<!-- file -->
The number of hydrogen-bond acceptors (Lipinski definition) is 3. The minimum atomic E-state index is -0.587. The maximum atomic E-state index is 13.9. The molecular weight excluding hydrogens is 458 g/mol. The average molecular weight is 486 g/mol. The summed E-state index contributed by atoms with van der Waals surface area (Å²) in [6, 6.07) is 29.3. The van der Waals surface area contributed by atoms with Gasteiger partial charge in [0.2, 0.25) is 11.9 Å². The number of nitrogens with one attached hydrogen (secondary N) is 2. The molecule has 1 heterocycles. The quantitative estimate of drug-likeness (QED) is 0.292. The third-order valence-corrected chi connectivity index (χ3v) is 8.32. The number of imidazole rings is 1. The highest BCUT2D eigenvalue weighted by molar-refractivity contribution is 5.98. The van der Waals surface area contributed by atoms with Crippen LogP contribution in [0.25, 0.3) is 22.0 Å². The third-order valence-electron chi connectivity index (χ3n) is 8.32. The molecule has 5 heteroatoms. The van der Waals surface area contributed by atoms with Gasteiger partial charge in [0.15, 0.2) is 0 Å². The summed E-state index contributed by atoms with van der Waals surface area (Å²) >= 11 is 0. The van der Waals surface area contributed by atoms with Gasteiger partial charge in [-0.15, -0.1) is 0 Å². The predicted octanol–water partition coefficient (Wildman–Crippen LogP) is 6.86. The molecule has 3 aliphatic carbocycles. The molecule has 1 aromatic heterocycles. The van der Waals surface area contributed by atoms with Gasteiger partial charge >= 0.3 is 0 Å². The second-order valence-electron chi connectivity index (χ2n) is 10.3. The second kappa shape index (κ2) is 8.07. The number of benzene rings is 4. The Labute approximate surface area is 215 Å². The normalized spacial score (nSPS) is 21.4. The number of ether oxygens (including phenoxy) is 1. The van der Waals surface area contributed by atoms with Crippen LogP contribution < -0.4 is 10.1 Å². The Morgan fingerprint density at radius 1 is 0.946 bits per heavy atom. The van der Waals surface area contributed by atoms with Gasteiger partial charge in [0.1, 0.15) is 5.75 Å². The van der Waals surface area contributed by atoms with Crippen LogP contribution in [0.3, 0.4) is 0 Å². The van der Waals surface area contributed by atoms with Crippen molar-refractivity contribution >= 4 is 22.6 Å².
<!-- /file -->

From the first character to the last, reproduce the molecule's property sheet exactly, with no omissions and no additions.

The number of hydrogen-bond acceptors (Lipinski definition) is 3. The minimum atomic E-state index is -0.587. The maximum atomic E-state index is 13.9. The molecular weight excluding hydrogens is 458 g/mol. The average molecular weight is 486 g/mol. The summed E-state index contributed by atoms with van der Waals surface area (Å²) in [6, 6.07) is 29.3. The van der Waals surface area contributed by atoms with Gasteiger partial charge in [0.2, 0.25) is 11.9 Å². The number of nitrogens with one attached hydrogen (secondary N) is 2. The molecule has 1 heterocycles. The quantitative estimate of drug-likeness (QED) is 0.292. The third-order valence-corrected chi connectivity index (χ3v) is 8.32. The number of imidazole rings is 1. The highest BCUT2D eigenvalue weighted by molar-refractivity contribution is 5.98. The van der Waals surface area contributed by atoms with Crippen LogP contribution in [0.25, 0.3) is 22.0 Å². The third-order valence-electron chi connectivity index (χ3n) is 8.32. The molecule has 5 heteroatoms. The van der Waals surface area contributed by atoms with Gasteiger partial charge in [0.15, 0.2) is 0 Å². The summed E-state index contributed by atoms with van der Waals surface area (Å²) >= 11 is 0. The van der Waals surface area contributed by atoms with Gasteiger partial charge in [-0.15, -0.1) is 0 Å². The predicted octanol–water partition coefficient (Wildman–Crippen LogP) is 6.86. The molecule has 3 aliphatic carbocycles. The molecule has 1 aromatic heterocycles. The van der Waals surface area contributed by atoms with Gasteiger partial charge >= 0.3 is 0 Å². The second-order valence-electron chi connectivity index (χ2n) is 10.3. The second kappa shape index (κ2) is 8.07. The number of benzene rings is 4. The Labute approximate surface area is 215 Å². The normalized spacial score (nSPS) is 21.4. The number of ether oxygens (including phenoxy) is 1. The van der Waals surface area contributed by atoms with Crippen LogP contribution < -0.4 is 10.1 Å². The Morgan fingerprint density at radius 1 is 0.946 bits per heavy atom. The van der Waals surface area contributed by atoms with Gasteiger partial charge in [0.1, 0.15) is 5.75 Å². The van der Waals surface area contributed by atoms with Crippen LogP contribution in [0.3, 0.4) is 0 Å². The van der Waals surface area contributed by atoms with Crippen molar-refractivity contribution >= 4 is 22.6 Å².